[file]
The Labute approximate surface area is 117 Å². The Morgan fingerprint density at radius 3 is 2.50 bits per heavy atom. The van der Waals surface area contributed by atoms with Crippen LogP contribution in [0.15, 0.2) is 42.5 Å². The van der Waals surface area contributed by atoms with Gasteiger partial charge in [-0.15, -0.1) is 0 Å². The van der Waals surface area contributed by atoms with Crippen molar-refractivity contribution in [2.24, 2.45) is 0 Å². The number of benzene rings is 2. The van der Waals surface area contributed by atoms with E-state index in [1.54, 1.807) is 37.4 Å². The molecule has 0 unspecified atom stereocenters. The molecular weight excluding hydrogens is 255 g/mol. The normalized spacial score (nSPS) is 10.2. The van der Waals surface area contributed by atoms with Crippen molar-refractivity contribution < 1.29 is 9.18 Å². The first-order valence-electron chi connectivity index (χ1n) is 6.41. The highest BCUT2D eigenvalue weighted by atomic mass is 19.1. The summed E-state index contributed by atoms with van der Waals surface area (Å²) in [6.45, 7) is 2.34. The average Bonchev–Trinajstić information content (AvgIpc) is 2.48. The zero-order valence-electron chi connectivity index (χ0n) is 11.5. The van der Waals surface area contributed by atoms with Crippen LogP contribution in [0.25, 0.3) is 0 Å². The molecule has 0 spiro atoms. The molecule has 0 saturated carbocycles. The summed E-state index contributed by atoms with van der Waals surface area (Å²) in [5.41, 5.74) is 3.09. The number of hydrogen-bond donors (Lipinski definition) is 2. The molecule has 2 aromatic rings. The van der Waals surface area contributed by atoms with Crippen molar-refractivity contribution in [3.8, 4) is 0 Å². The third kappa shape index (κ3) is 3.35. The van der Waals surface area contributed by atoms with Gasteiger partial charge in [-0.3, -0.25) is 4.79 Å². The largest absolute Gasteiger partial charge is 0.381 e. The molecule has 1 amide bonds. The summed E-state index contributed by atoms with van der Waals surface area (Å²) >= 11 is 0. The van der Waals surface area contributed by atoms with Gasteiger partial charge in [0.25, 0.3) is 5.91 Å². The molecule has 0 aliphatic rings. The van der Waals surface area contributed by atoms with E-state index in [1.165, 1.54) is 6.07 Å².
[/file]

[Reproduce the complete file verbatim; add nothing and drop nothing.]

The Labute approximate surface area is 117 Å². The Morgan fingerprint density at radius 3 is 2.50 bits per heavy atom. The van der Waals surface area contributed by atoms with Crippen LogP contribution in [0.15, 0.2) is 42.5 Å². The van der Waals surface area contributed by atoms with Gasteiger partial charge in [-0.15, -0.1) is 0 Å². The van der Waals surface area contributed by atoms with Crippen molar-refractivity contribution in [2.24, 2.45) is 0 Å². The number of benzene rings is 2. The van der Waals surface area contributed by atoms with E-state index in [1.54, 1.807) is 37.4 Å². The molecule has 0 unspecified atom stereocenters. The molecular weight excluding hydrogens is 255 g/mol. The normalized spacial score (nSPS) is 10.2. The van der Waals surface area contributed by atoms with Crippen molar-refractivity contribution < 1.29 is 9.18 Å². The first-order valence-electron chi connectivity index (χ1n) is 6.41. The highest BCUT2D eigenvalue weighted by atomic mass is 19.1. The summed E-state index contributed by atoms with van der Waals surface area (Å²) in [6.45, 7) is 2.34. The average Bonchev–Trinajstić information content (AvgIpc) is 2.48. The zero-order valence-electron chi connectivity index (χ0n) is 11.5. The van der Waals surface area contributed by atoms with Crippen LogP contribution in [0.25, 0.3) is 0 Å². The molecule has 0 spiro atoms. The molecule has 0 saturated carbocycles. The summed E-state index contributed by atoms with van der Waals surface area (Å²) in [5.41, 5.74) is 3.09. The number of hydrogen-bond donors (Lipinski definition) is 2. The molecule has 2 aromatic rings. The van der Waals surface area contributed by atoms with Crippen molar-refractivity contribution in [3.8, 4) is 0 Å². The third kappa shape index (κ3) is 3.35. The van der Waals surface area contributed by atoms with Gasteiger partial charge in [-0.3, -0.25) is 4.79 Å². The largest absolute Gasteiger partial charge is 0.381 e. The molecule has 1 amide bonds. The summed E-state index contributed by atoms with van der Waals surface area (Å²) >= 11 is 0. The van der Waals surface area contributed by atoms with Gasteiger partial charge in [0.25, 0.3) is 5.91 Å². The molecule has 0 aliphatic rings. The van der Waals surface area contributed by atoms with E-state index in [1.165, 1.54) is 6.07 Å².